In this area of Puglia in southern Italy you can see the trulli everywhere.
The town of Alberobello is full of trulli and a tourist mecca.
The trulli in Puglia go back over a thousand years.
The trulli’s dry-wall construction, constructed without mortar, were invented by the locals so that they could dismantle their shelters in a hurry: an efficient means to evade the tax man from the the Kingdom of Naples.
The New York Times reports this morning that Trump’s son-in-law, Jared Kushner, has paid no federal income taxes since at least 2009.
Kushner uses a millionaire’s version of dismantling his trulli with a not very complicated scam of legalized tax evasion.
He uses other people’s money to purchase real estate.
He gets to take large annual tax deductions on the theoretical depreciation of the building.
He continues to make money from the buildings he owns.
The losses from depreciation get passed on to the investors so they get the tax breaks too.
The losses and tax breaks can be carried over for years and years.
So, I have a question for any tax experts out there:
I just got a tax bill on my house. My taxes will double this year compared to three years ago because my house appreciated in value according the Joe Berrios, the Cook County tax assessor and former Democratic Party chairman, who just got tossed out of office.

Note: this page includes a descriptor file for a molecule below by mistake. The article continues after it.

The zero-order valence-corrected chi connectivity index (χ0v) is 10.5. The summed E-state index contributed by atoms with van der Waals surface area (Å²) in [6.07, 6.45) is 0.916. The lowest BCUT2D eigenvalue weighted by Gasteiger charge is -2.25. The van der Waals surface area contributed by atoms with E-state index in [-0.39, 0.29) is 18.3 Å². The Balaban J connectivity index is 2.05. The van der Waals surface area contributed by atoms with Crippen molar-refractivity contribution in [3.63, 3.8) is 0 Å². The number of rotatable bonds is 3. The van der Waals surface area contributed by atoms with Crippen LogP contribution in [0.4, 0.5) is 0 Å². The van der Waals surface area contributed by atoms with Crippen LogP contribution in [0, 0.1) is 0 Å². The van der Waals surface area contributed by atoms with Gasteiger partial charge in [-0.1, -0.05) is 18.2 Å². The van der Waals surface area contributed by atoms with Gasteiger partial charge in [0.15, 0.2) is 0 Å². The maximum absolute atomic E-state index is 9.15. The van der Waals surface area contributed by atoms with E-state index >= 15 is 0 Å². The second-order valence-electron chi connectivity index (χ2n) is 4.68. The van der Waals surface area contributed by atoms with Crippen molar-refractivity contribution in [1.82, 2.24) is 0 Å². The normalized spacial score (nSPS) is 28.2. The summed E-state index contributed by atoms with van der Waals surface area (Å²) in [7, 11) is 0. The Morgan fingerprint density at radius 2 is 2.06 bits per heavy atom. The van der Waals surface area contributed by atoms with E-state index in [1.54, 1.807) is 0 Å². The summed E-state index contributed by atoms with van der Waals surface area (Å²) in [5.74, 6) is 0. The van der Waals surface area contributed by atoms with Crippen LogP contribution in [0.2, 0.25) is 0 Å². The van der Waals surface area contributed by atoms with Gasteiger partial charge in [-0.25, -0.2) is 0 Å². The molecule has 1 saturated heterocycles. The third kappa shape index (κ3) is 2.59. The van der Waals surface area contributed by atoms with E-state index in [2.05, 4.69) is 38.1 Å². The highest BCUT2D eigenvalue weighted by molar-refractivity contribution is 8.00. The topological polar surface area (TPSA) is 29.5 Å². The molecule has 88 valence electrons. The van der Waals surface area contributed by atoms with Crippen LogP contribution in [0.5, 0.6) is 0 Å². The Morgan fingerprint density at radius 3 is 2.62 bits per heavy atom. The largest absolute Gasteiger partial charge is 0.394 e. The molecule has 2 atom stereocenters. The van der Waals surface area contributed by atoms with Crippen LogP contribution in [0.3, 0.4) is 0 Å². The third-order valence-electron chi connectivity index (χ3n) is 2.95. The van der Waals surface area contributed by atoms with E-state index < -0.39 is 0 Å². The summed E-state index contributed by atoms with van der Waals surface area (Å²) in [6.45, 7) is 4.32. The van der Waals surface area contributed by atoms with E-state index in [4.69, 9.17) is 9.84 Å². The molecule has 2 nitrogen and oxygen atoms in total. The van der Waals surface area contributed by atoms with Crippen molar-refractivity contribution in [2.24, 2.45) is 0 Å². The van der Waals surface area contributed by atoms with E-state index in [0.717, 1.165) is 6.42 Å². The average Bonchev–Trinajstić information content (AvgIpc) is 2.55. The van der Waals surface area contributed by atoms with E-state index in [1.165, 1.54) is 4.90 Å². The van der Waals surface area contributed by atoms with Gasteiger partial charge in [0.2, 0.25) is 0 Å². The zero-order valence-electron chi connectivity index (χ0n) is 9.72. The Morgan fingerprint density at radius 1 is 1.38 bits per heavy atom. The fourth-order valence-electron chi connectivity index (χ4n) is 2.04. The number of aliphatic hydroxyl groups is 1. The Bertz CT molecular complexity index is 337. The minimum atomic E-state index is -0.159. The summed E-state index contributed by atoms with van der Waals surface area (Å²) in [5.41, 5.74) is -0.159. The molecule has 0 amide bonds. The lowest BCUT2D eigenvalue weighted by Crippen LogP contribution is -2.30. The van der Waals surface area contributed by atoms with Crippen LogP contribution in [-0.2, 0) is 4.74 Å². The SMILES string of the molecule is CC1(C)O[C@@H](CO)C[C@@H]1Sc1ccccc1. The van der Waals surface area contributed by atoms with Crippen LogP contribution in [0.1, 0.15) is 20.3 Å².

How come my little workingman’s cottage on Chicago’s north west side appreciated in value raising my tax bill, but Jared Kushner’s New York skyscrapers depreciated in value, lowering his tax bill?
I don’t mind paying my share of taxes. I want to support the public good, public schools, mental health clinics, parks and services for those who are in need.
In Illinois, income tax rates are flat. Rauner, Pritzker and working people making minimum wage all pay the same income tax rate.
It is crazy.
What is really crazy is that the wealthy like Jared Kushner get to have a modern version of the trulli and my house is made of brick and mortar, solid as a rock.
I can’t dismantle it when the tax man comes.